The University of KwaZulu-Natal (UKZN) is one of the country’s pioneers in developing a language policy, a process that started in 2004 and culminated in isiZulu being given official status alongside English.
There have been huge rewards since then, with a Law student about to graduate with a PhD that has been written entirely in isiZulu, a first for Law at the University.
In 2019, UKZN once again began teaching Kiswahili, considered one of the top 10 most spoken languages in the world, with more than 200 million people in Africa and the Middle East conversing in it. It is also one of the working languages of the African Union (AU) and of the Southern African Development Community (SADC).
Dean and Head of the School of Arts at UKZN, Professor Nobuhle Hlongwa (left), was part of a delegation of academics who travelled to Tanzania earlier this year to participate in the world’s first Kiswahili Language Day.
Says the professor – who was also recently named the new Chairperson of Universities South Africa’s (USAf’s) Community of Practice for the Teaching and Learning of African Languages (CoPAL) and takes on the role from January 1, 2023: “We were invited to participate in the celebrations due to the School of Arts having an existing MoU (memorandum of understanding) with the Institute of Kiswahili Studies (IKS) at the University of Dar es Salaam. It was emotional to see people celebrating their indigenous language freely and being proud of their heritage.
“The teaching of Kiswahili had begun at UKZN in 2013. However, due to factors related to permits for lecturers, it was put on hold. But we resuscitated the teaching thereof in 2019 and it is going strong. We also offer French because of the many Francophone countries in Africa. All these initiatives align with the vision and mission of UKZN and the realisation of United Nations’ Sustainable Development goals 2030 and the African Union’s agenda 2063.”
Professor Hlongwa is delighted that UKZN – which positions itself as a Premier University of African Scholarship – teaches languages that forge African identity and unity which, she believes, is critical for Pan Africanism and continental integration.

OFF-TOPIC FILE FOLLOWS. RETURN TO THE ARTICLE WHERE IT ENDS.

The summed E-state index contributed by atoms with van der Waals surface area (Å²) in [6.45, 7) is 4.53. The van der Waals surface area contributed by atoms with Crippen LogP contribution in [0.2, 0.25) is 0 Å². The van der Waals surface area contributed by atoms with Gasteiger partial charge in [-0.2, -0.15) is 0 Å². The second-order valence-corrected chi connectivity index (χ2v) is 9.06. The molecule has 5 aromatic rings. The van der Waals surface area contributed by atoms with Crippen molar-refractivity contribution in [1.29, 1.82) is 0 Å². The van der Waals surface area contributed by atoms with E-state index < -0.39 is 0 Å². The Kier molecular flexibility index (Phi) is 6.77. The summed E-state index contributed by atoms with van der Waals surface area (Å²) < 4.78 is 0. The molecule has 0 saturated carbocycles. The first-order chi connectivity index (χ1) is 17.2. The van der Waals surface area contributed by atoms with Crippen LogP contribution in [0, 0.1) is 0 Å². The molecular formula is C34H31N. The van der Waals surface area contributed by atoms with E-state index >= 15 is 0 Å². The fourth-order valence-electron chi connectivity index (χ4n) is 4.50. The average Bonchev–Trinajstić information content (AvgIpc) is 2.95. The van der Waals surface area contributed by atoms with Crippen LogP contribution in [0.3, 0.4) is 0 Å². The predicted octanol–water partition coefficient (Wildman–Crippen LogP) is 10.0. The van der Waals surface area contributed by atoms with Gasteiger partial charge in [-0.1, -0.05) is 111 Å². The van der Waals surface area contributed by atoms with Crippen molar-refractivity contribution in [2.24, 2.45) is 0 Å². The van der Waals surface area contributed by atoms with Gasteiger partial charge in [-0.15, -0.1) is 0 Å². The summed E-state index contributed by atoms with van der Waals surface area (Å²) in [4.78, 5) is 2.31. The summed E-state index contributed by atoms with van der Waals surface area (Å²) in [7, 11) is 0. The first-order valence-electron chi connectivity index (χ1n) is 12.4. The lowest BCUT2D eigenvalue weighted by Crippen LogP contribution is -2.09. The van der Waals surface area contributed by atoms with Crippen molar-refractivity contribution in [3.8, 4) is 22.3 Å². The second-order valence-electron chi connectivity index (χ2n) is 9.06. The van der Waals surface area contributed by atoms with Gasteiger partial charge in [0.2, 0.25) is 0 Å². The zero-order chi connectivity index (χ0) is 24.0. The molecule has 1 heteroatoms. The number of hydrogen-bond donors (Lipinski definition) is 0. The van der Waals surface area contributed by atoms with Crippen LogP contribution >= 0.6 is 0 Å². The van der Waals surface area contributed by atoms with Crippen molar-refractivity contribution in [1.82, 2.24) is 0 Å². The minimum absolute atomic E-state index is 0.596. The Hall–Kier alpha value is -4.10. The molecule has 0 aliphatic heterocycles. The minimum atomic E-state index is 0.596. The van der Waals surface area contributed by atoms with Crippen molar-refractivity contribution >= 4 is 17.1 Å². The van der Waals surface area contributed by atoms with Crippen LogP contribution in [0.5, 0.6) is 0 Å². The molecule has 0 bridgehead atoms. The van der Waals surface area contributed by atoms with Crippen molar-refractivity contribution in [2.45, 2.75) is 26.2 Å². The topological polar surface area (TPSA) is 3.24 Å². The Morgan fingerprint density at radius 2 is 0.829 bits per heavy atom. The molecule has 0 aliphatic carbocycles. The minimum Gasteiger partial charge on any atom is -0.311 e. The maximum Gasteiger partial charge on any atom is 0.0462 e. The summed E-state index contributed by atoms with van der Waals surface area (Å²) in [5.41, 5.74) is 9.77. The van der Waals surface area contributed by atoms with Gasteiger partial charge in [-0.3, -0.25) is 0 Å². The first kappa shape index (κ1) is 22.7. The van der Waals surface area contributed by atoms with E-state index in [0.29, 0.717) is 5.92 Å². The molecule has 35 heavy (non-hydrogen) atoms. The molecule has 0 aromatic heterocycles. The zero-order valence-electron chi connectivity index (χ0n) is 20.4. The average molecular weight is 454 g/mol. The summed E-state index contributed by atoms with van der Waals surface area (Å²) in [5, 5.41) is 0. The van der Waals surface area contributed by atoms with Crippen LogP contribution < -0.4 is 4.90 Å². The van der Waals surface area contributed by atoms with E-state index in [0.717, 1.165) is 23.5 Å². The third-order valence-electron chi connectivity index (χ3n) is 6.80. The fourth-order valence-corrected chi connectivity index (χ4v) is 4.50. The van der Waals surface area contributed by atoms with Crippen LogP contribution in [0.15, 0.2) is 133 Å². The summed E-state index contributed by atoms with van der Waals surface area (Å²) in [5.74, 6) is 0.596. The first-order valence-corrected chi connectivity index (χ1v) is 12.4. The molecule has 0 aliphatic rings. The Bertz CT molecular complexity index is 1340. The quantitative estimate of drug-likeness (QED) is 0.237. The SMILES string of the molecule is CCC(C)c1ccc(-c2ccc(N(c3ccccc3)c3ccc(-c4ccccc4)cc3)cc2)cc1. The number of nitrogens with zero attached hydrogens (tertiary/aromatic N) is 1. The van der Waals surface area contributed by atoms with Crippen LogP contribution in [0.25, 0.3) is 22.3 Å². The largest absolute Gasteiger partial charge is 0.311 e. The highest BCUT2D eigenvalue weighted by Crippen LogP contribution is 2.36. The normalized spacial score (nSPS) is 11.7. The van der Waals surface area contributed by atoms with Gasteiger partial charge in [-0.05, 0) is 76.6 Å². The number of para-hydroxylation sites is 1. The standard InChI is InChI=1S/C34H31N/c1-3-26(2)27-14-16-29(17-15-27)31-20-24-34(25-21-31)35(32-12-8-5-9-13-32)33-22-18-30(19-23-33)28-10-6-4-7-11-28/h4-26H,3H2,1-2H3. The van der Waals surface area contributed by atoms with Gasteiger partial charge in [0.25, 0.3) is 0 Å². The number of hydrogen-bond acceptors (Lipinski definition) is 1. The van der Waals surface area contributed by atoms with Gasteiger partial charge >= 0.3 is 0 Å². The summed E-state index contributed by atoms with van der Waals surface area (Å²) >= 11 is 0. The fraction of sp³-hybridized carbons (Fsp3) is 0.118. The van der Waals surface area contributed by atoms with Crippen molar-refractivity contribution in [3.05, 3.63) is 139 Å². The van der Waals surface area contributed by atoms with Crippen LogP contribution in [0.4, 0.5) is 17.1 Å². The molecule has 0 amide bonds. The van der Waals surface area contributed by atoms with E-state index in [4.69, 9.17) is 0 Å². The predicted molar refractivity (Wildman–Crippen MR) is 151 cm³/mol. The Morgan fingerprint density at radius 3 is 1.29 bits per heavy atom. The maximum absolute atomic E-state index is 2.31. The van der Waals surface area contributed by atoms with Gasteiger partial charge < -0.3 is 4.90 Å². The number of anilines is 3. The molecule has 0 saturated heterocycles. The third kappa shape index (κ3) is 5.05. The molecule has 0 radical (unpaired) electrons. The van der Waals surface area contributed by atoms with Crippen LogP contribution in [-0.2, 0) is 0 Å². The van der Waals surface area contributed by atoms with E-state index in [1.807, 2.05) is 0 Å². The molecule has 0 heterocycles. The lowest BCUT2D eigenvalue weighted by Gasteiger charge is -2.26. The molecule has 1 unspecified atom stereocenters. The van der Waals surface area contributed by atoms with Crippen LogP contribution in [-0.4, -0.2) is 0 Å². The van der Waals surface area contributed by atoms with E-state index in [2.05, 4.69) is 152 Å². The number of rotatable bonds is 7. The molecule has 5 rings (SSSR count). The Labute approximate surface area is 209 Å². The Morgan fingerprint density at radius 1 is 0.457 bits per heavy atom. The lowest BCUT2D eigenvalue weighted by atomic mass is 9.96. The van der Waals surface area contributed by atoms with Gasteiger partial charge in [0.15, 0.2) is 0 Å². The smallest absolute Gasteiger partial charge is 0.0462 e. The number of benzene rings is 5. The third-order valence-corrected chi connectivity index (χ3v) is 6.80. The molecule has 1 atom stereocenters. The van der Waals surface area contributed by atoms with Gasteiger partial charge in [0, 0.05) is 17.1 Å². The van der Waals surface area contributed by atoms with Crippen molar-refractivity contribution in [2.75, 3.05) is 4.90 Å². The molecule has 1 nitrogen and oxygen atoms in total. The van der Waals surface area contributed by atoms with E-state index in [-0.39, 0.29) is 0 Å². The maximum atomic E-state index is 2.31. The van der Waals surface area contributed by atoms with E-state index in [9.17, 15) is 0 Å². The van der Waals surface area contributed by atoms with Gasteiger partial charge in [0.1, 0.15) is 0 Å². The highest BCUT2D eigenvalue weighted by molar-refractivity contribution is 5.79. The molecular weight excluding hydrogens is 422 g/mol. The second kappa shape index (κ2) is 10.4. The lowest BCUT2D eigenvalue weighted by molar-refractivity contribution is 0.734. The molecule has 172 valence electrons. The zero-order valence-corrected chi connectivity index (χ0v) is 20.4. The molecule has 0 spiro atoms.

UKZN to develop a second African language
She also reveals that the University is to develop a second African language in addition to isiZulu: “We are proposing Sesotho in 2024 and are currently canvasing the university community. We have already signed a Memorandum of Understanding with the University of the Free State as they have already made great strides with the development of terminology with regards to this language and we don’t want to reinvent the wheel but would rather learn from them while also sharing our resources for mutual benefit.”
Professor Hlongwa was explaining UKZN’s language journey in the context of the current African Languages agenda. This is in keeping with the spirit and purpose of the revised Language Policy Framework for Public Higher Education Institutions that was gazetted in October 2020 and which came into effect in January 2022.
The Dean was also speaking ahead of the second Vice-Chancellors’ Language Colloquium –themed Moving the Conversation Forward – which will be hosted in a hybrid format from the University of Pretoria’s Senate Hall on the main (Hatfield) campus on December 1 and 2 this year.
Organised in partnership with CoPAL, the Colloquium, primarily targeted at the 26 Vice-Chancellors of South Africa’s public universities, will also be attended by DVCs, language and legal experts, senior policymakers from relevant departments including the Department of Higher Education and Training, the Pan South African Language Board and other key stakeholder entities. The December meeting follows the initial consultation among Vice-Chancellors, which took place in September 2021 as part of an envisaged three-meeting series.
The value of teaching in mother tongue languages
Teaching in the mother tongue, she says, has many proven benefits for students; for example, there is an opportunity for expanding cognitive skills as students learn through the language that they best understand.
Professor Hlongwa referenced the late Professor Neville Alexander, a recognised advocate of linguistic diversity and proponent of terminological development in African languages in order to develop them for use in the tertiary education space.
”When students learn in their mother tongue, they are in a better position to apply the skills they have gained. If we do not teach in the languages that the majority of the students speak, we are depriving them of their basic linguistic rights. When mother tongue is used, the principle of inclusion is being acknowledged as well as providing democracy in education.”
UKZN’s language journey
Professor Hlongwa, who has been a key participant in the development of UKZN’s language policy since the very beginning, gave a background to the University’s impressive language journey.
UKZN is the result of the merger of the old University of Natal with the University of Durban-Westville. As far back as 2004, UKZN set out to develop a language policy based on consultations within the university community. Professor Hlongwa was instrumental in this. Based on the framework of the National Language Policy for Higher Education of 2002, UKZN approved its bilingual language policy in 2006.